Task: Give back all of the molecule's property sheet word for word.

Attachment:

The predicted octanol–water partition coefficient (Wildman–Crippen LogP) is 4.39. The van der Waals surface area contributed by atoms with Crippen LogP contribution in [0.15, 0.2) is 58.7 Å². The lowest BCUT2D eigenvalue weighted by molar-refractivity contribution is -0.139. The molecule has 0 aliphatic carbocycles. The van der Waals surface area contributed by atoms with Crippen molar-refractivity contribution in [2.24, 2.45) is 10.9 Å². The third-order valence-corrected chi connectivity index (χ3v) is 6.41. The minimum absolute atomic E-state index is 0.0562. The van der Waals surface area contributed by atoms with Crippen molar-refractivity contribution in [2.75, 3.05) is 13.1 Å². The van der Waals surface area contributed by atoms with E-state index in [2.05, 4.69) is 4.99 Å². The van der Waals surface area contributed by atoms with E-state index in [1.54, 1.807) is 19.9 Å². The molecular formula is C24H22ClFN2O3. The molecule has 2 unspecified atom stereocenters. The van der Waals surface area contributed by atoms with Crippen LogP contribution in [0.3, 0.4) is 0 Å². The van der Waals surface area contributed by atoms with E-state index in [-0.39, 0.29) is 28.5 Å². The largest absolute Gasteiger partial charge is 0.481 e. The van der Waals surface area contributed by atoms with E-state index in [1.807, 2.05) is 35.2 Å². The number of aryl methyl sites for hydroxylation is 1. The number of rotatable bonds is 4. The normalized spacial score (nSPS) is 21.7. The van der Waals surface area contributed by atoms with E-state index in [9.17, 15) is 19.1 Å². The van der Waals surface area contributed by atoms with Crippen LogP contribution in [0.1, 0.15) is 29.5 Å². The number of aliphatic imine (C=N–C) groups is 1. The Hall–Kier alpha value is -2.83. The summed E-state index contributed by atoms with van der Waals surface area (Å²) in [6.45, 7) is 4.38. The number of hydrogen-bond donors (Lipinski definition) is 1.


The predicted octanol–water partition coefficient (Wildman–Crippen LogP) is 4.39. The van der Waals surface area contributed by atoms with Crippen LogP contribution in [0.15, 0.2) is 58.7 Å². The lowest BCUT2D eigenvalue weighted by molar-refractivity contribution is -0.139. The molecule has 0 aliphatic carbocycles. The van der Waals surface area contributed by atoms with Crippen molar-refractivity contribution in [2.24, 2.45) is 10.9 Å². The third-order valence-corrected chi connectivity index (χ3v) is 6.41. The minimum absolute atomic E-state index is 0.0562. The van der Waals surface area contributed by atoms with Crippen molar-refractivity contribution in [2.75, 3.05) is 13.1 Å². The van der Waals surface area contributed by atoms with E-state index in [2.05, 4.69) is 4.99 Å². The van der Waals surface area contributed by atoms with E-state index in [1.54, 1.807) is 19.9 Å². The molecular formula is C24H22ClFN2O3. The molecule has 2 unspecified atom stereocenters. The van der Waals surface area contributed by atoms with Crippen LogP contribution in [0.3, 0.4) is 0 Å². The van der Waals surface area contributed by atoms with E-state index in [-0.39, 0.29) is 28.5 Å². The largest absolute Gasteiger partial charge is 0.481 e. The van der Waals surface area contributed by atoms with E-state index in [1.807, 2.05) is 35.2 Å². The number of aryl methyl sites for hydroxylation is 1. The number of rotatable bonds is 4. The normalized spacial score (nSPS) is 21.7. The van der Waals surface area contributed by atoms with E-state index in [9.17, 15) is 19.1 Å². The van der Waals surface area contributed by atoms with Crippen LogP contribution in [0.1, 0.15) is 29.5 Å². The number of aliphatic imine (C=N–C) groups is 1. The Hall–Kier alpha value is -2.83. The summed E-state index contributed by atoms with van der Waals surface area (Å²) in [6.45, 7) is 4.38. The number of hydrogen-bond donors (Lipinski definition) is 1.